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whether glass remolten do lose any weight? for the parts in glass are evenly spread; but they are not so close as in gold; as we see by the easy admission of light, heat, and cold; and by the smallness of the weight. There be other bodies fixed, which have little or no spirit; so as there is nothing to fly out; as we see in the stuff whereof coppels are made, which they put into furnaces, upon which fire worketh not: so that there are three causes of fixation; the even spreading both of the spirits and tangible parts, the closeness of the tangible parts, and the jejuneness or extreme comminution of spirits: of which three, the two first may be joined with a nature liquefiable, the last not.
Experiment solitary touching the restless nature of things in themselves, and their desire to change.
800. IT is a profound contemplation in nature, to consider of the emptiness, as we may call it, or insatisfaction of several bodies, and of their appetite to take in others. Air taketh in lights, and sounds, and smells, and vapours; and it is most manifest, that it doth it with a kind of thirst, as not satisfied with its own former consistence; for else it would never receive them in so suddenly and easily. Water, and all liquors do hastily receive dry and more terrestrial bodies, proportionable: and dry bodies, on the other side, drink in waters and liquors: so that, as it was well said by one of the ancients, of earthy and watery substances, one is a glue to another. Parchment, skins, cloth, etc. drink in liquors, though themselves be entire bodies, and not comminuted, as sand and ashes, nor apparently porous: metals themselves do receive in readily strong waters; and strong waters likewise do readily pierce into metals and stones and that strong water will touch upon gold, that will not touch upon silver, and e converso. And gold, which seemeth by the weight to be the closest and most solid body, doth greedily drink in quicksilver. And it seemeth, that this reception of other bodies is not violent: for it is many times reciprocal,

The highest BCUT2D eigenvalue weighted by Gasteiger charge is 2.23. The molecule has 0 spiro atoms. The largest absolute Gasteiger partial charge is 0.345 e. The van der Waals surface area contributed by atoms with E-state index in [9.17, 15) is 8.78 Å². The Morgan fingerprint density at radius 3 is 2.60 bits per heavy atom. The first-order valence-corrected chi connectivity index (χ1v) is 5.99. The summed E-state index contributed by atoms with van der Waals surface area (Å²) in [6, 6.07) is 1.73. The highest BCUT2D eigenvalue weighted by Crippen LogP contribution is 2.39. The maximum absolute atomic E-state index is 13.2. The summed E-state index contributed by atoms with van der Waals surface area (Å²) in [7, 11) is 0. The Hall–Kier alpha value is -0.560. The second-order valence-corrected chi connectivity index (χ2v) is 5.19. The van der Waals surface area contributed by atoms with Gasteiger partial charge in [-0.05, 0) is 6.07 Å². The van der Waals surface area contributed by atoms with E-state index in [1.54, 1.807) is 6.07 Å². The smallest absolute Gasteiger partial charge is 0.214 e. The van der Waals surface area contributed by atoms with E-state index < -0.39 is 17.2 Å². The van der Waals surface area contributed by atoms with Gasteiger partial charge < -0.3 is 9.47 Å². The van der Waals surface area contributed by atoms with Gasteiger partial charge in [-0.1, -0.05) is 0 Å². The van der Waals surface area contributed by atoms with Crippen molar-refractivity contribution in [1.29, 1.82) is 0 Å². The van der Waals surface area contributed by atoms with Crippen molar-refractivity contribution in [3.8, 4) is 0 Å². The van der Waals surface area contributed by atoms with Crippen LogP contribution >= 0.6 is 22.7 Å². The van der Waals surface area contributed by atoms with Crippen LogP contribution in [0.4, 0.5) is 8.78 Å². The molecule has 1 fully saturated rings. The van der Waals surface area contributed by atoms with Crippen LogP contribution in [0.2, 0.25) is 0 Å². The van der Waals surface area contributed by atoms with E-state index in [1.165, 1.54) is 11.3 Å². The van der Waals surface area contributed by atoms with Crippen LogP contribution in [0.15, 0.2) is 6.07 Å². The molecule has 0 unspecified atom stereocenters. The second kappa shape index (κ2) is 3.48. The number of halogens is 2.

and as it were with consent. Of the cause of this, and to what axiom it may be referred, consider attentively; for as for the pretty assertion, that matter is like a common strumpet, that desireth all forms, it is but a wandering notion, Only flame doth not content itself to take in any other body, but either to overcome and turn another body into itself, as by victory; or itself to die, and go out.
THE END OF THE FIRST VOLUME.
C. Baldwin, Printer,
New Bridge-street, London.